|Description||The problem. Swine dysentery is a severe mucohemorrhagic diarrheal disease that primarily affects swine during the growing-finishing
period. The etiological agent of swine dysentery is "Serpula hyodysenteriae", an anaerobic Gram-negative spirochete. Financial losses from swine dysentery are a result of losses from death as well as weight loss and unthriftiness of recovered swine (44). The mortality and morbidity due to swine dysentery can be as high as 50% in untreated herds (74). As many as 40% of midwestern United States herds are infected with the disease (20). Annual losses to the swine industry are
estimated to be approximately 30 to 50 million dollars (111).
Procedure. "S. hyodysenteriae" strain B-204 serotype 2 (porcine origin) was grown in pre-sterilized anaerobic media under anaerobic conditions. Five separate pH lysed aliquots of the concentrated bulk of the "S. hyodysenteriae" culture were subjected to enzymatic digestion of the following proteinases: Proteinase K, proteinase type X-15, proteinase type 2 fungal, papain proteinase, and pepsin proteinase. Sodium dodecyl sulphate polyacrylamide gel
electrophoresis(SDS-PAGE) was performed on all bulk samples as well as control samples. The papain, pepsin, and proteinase K bulk samples were prepared into vaccines for use in a swine vaccine efficacy experiment.
Findings: Both the pepsin and proteinase K vaccines aided in controlling a virulent "S. hyodysenteriae" B-204 challenge. These groups
had significantly lower morbidity incidence and duration scores, lower clinical days, and lower clinical index scores than the control or papain group. The pepsin group had a significantly higher average daily weight gain pre-challenge as compared to all the other groups. Both of these groups had a greater than 100-fold increase in IgG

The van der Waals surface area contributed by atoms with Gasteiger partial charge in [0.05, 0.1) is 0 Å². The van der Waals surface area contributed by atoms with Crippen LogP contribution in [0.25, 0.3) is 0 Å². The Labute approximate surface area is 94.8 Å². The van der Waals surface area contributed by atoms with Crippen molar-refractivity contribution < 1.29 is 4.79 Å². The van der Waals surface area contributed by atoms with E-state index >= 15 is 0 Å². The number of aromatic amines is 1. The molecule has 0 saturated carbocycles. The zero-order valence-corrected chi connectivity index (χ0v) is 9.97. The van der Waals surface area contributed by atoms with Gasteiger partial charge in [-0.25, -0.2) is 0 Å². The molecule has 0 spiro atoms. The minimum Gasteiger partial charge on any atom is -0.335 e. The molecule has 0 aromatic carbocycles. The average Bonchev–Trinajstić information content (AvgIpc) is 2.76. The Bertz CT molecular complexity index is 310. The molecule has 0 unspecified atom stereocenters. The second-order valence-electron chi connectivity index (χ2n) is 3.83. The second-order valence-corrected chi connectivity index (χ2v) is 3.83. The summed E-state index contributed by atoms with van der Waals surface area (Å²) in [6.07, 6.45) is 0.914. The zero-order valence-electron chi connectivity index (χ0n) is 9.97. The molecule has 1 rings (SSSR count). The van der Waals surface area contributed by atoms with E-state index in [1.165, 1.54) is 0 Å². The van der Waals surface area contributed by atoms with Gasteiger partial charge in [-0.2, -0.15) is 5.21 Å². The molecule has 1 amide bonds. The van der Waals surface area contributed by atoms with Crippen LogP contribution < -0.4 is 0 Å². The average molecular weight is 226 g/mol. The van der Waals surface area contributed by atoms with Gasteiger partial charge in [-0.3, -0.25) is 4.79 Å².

antibody response 10 days after the second vaccination. Both the pepsin and PK vaccine groups had lower percent death, decreased bloody
diarrhea, decreased shedding of "S. hyodysenteriae", and an increased period before clinical onset compared to the control or papain group. The pepsin and PK vaccines administered to swine in this experiment aid in controlling a virulent "S. hyodysenteriae" B-204 challenge and
significantly reduce the clinical signs associated with swine dysentery.
Conclusion. The subunit pepsin and PK vaccines administered to swine in this experiment aid in clinically controlling the symptoms associated
with a virulent "S. hyodysenteriae" B-204 challenge. The overall clinical performance of these groups compared to the papain and control groups clinical performance indicates the effectiveness of these vaccines for
prophylactic use against "S. hyodysenteriae" B-204 swine dysentery infection.||en